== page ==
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"....nostalgia for an aristocratic medievalism, which opposed the bourgeois materialism of the modern zeitgeist.

"...transmuted the urban pessimism of Zola’s naturalism into a preternatural landscape of demons and saints engaged in an eschatological battle for the soul of humanity.

As the decadents’ most fanatical exemplar of medieval indulgence, Bloy observed the anchoritic vows of both poverty and suffering for the whole of his professional life, a choice that alienated him from bourgeois Catholicism and the institutions of literary Paris. It also earned him the dubious honorific of the Ungrateful Beggar among his friends and enemies."

“Woe to him who has not begged!” he writes. “There is nothing greater than begging. God begs. The Angels beg … The dead beg. All that is in light and glory begs.” Like Huysmans, he briefly joined the Trappist order but was evidently turned away by the cloister to better serve the cities’ unconverted. The Irish Catholic scholar Shane Leslie writes, “Poverty, suffering, symbolism—these were the three corners of Bloy’s heart; but they dealt not in secret places, for he lavished the full fury of his style upon their elucidation.”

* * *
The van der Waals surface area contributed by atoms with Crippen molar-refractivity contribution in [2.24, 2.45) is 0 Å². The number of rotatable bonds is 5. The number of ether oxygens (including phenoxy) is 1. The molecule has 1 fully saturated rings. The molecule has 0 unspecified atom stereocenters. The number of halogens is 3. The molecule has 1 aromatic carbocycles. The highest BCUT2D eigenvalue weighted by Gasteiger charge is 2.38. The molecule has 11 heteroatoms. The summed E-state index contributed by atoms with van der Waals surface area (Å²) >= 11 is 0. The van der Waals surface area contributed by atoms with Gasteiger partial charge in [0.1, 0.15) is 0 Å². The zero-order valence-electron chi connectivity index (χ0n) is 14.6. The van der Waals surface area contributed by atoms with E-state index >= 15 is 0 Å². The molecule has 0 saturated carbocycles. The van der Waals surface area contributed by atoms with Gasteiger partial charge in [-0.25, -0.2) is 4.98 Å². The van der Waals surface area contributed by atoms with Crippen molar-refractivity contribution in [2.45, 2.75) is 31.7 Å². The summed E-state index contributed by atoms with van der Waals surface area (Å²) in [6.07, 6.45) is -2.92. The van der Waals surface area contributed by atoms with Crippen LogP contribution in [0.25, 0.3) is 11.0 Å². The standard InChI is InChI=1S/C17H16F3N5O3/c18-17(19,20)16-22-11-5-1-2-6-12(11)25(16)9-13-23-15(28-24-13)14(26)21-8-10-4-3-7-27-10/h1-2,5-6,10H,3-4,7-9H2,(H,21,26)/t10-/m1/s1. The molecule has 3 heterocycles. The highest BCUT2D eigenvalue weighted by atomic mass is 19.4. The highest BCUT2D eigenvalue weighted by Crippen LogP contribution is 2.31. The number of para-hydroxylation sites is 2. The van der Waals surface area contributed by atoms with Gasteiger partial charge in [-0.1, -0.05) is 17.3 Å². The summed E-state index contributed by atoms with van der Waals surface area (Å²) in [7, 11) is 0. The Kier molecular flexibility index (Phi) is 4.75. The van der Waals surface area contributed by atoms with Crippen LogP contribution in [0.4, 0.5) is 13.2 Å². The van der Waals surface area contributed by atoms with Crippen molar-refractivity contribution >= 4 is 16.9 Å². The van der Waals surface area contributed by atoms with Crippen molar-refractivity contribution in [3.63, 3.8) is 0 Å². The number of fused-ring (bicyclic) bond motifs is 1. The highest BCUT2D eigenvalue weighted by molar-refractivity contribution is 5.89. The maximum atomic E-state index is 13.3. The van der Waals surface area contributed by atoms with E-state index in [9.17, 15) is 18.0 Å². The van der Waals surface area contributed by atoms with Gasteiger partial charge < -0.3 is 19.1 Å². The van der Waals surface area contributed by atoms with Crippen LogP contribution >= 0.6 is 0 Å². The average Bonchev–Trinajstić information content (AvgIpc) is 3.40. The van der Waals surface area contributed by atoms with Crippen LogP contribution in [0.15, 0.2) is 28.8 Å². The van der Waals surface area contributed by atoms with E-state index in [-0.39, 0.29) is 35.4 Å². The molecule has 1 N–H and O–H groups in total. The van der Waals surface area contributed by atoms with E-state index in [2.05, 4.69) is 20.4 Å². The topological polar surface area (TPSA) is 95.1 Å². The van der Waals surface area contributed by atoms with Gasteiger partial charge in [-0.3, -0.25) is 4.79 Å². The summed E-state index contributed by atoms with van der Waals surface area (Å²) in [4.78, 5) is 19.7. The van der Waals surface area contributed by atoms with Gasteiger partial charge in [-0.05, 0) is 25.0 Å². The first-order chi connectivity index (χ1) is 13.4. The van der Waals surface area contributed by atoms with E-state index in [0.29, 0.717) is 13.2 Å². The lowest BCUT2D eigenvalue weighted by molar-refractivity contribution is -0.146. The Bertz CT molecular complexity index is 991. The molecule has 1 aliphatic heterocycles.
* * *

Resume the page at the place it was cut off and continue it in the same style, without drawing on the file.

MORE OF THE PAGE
Léon Bloy’s Decadent, Perverse “Disagreeable Tales”

I became interested in this 19th century Ultraconservative Roman Catholic writer when i read a poem of his in the Catholic Worker newspaper about two years ago.  I thought of him again when someone made the assertion that all mystics are possitive people.  He came to mind when i read The Prague Cemetary (he would have made a great character in Eco's novel).  I thought of him again last week when there was a strange shooting (or a shooting by a sstrange shooter.)  Bloy could have written an interesting short story or essay based on that event.  It also occurred to  me that  the shooter, Kyle Edom, and Bloy might share some intgeresting traits.  Here is a thesis:  The mystic is the ultimate radical, dogma always prevents the full flowering of her or his awareness.  When the mystical soul meets the consevative mind, something has to give.  Either the mystical message is toned down or the conservative philosophy is softened.  If neither the vision nor the dogmatism gives ground, someone like Leon Bloy (or Kyle Odom) emerges.



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